You can verify your permissions be selecting the OU right clicking on properties, selecting the ‘Security’ tab, the group in question should have ‘special permissions’, select advanced, your will then be able to view the permissions. The top four Access Control Entries (ACE) will have been added.

AD Delegation permissions

In addition to this, select the ‘Effective Access’ tab, add the group and verify that the four permissions Create/delete Group objects and Create/delete User objects have a green tick next to them. (they are spread out, so scroll down)

AD Delegation permissions

AD Delegation permissions

As opposed to an alternative OU such as our ‘Admin’ OU which doesn’t have any delegation on it. The default permissions are as below:

AD Delegation permissions

AD Delegation permissions

 

The next thing to do is test the effective permissions to ensure the new ‘adm’ users of the ‘IT Helpdesk’ group can for example change a password of a user under the HR OU. It also worth testing this on a user account that isn’t in that OU so you can see the difference and error message that you will receive if you don’t have permission.

Et voila. I hope this helps. Remember test test test.

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Privilege Separation please…

No please don’t run ‘Domain Admin’ for daily tasks like reading email… use separate accounts and enforce privilege separation.

Separate user accounts should be used to perform Administrative tasks in Active Directory. Its far from ideal to be logged in to your daily work laptop as a Domain Admin to perform your business as usual tasks like reading email and surfing Facebook at lunchtime…

Ideally we want privilege separation for our accounts. Split out standard domain user accounts for standard non privilege duties like reading email and using Microsoft Word, then have separate admin accounts ie ‘Adam-adm’ for administrative privileges. These admin accounts can then be used to rdp directly to a separate management server which has the Remote Server Administration Tools installed for programs like AD Users and Computers, DHCP and DNS.

In Addition to having separate Admin accounts, don’t automatically add the account to the ‘Domain Admins’ group if it doesn’t need this level of privilege, (it most likely doesn’t) . Use the principle of least privilege first and delegate control using the AD Delegation of Control wizard. Its pretty straightforward to use. I wrote an article about delegation of control in Active Directory here.

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MiTM Thick Client Web Services Testing.

This post walks through MiTM Thick Client Web Services Testing designed for testing thick client web applications for web services using burp and iptables on an internal engagement.

Scenario:

So you need to man in the middle web traffic for application testing on an internal test. This could be either a thick client application for web services that has no proxy settings. Or a client device that is using the system proxy settings (ie proxy settings controlled from Internet Explorer). Or proxying traffic from a client device through the browser as any other usual web application test.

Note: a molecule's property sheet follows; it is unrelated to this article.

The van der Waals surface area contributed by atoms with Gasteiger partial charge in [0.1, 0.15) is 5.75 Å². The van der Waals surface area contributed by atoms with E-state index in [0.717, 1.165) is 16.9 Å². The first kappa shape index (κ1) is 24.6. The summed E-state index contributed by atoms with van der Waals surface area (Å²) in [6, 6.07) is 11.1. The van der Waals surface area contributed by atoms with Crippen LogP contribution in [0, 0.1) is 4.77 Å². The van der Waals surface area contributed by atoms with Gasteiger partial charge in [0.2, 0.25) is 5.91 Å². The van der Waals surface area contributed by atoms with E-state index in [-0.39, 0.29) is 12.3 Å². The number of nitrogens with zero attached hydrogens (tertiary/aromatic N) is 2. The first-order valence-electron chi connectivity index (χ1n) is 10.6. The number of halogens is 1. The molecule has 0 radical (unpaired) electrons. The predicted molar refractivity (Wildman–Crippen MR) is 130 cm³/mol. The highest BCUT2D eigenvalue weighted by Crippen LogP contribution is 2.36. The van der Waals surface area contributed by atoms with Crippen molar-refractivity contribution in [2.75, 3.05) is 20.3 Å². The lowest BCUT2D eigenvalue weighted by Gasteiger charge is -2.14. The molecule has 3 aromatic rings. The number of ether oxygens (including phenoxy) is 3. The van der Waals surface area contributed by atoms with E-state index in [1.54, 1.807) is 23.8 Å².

In this scenario the thick client application is installed on a corporate device. So we look to setup some sort of MiTM (Man in The Middle) scenario to watch and alter the traffic as we see fit. The client device IP address must remain the same (ACLs are in place for example or you are unable to change the IP address on the client device). A simple solution to this is two use two virtual machines on your testing laptop to get around having two default gateways with the same IP on one device. With some clever iptables rules we can essentially do a double nat type affair and spoof the client device on the corporate network, at the same time spoofing the gateway for the client device. Bingo MiTM nobody is non the wiser. I talk a bit more about iptables in this post.

If DHCP is used on the client device this is significantly simpler. Rather than using the same ip address range as the corporate network you can set this to an alternative IP and thus removing the need for two virtual machines supporting the double NAT scenario.

They say a picture paints a thousand words… so to bring it all together it the scenario looks similar to this:

Example 1 Configurable proxy settings on client device:

In this example the application on the client system is using the proxy settings configured for IE or Firefox. You are able to modify these and so you can redirect traffic to the proxy of your choice on 8080 for example like so. Note Chrome uses IE system settings:

Network Configuration:

Caution: Don’t use network-manager for this. Dual homing interfaces does not play nice in network manager. Stop the network-manager service first, verify it is stopped then continue to work in the standard networking service with the interfaces file.

service network-manager status

service network-manager stop

service network-manager status

service networking status

Now continue to work using just the interfaces file with the standard networking services.